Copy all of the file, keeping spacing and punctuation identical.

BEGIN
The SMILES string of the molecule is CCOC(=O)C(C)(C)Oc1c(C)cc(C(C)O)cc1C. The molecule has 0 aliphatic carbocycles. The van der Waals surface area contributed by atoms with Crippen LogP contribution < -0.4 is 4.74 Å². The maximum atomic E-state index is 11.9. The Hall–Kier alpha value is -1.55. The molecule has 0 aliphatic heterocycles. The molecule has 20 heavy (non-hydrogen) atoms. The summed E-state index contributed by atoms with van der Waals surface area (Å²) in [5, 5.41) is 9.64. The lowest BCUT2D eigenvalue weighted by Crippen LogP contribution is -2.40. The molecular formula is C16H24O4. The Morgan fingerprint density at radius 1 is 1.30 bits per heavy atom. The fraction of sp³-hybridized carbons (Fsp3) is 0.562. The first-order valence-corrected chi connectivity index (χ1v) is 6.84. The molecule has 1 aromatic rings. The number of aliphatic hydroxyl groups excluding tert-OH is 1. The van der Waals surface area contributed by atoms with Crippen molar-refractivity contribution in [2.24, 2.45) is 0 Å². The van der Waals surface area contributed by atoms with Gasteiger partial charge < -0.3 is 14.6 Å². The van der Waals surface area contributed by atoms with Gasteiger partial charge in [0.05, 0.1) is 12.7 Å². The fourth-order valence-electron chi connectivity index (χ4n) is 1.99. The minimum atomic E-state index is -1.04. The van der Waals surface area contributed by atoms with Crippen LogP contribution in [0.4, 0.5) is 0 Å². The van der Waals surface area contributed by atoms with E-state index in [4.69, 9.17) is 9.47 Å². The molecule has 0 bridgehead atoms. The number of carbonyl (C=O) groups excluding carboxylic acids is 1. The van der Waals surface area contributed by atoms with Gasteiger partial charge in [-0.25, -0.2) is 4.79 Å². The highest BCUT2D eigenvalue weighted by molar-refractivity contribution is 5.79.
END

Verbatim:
The SMILES string of the molecule is CCOC(=O)C(C)(C)Oc1c(C)cc(C(C)O)cc1C. The molecule has 0 aliphatic carbocycles. The van der Waals surface area contributed by atoms with Crippen LogP contribution < -0.4 is 4.74 Å². The maximum atomic E-state index is 11.9. The Hall–Kier alpha value is -1.55. The molecule has 0 aliphatic heterocycles. The molecule has 20 heavy (non-hydrogen) atoms. The summed E-state index contributed by atoms with van der Waals surface area (Å²) in [5, 5.41) is 9.64. The lowest BCUT2D eigenvalue weighted by Crippen LogP contribution is -2.40. The molecular formula is C16H24O4. The Morgan fingerprint density at radius 1 is 1.30 bits per heavy atom. The fraction of sp³-hybridized carbons (Fsp3) is 0.562. The first-order valence-corrected chi connectivity index (χ1v) is 6.84. The molecule has 1 aromatic rings. The number of aliphatic hydroxyl groups excluding tert-OH is 1. The van der Waals surface area contributed by atoms with Crippen molar-refractivity contribution in [2.24, 2.45) is 0 Å². The van der Waals surface area contributed by atoms with Gasteiger partial charge < -0.3 is 14.6 Å². The van der Waals surface area contributed by atoms with Gasteiger partial charge in [0.05, 0.1) is 12.7 Å². The fourth-order valence-electron chi connectivity index (χ4n) is 1.99. The minimum atomic E-state index is -1.04. The van der Waals surface area contributed by atoms with Crippen LogP contribution in [0.4, 0.5) is 0 Å². The van der Waals surface area contributed by atoms with E-state index in [4.69, 9.17) is 9.47 Å². The molecule has 0 bridgehead atoms. The number of carbonyl (C=O) groups excluding carboxylic acids is 1. The van der Waals surface area contributed by atoms with Gasteiger partial charge in [-0.25, -0.2) is 4.79 Å². The highest BCUT2D eigenvalue weighted by molar-refractivity contribution is 5.79.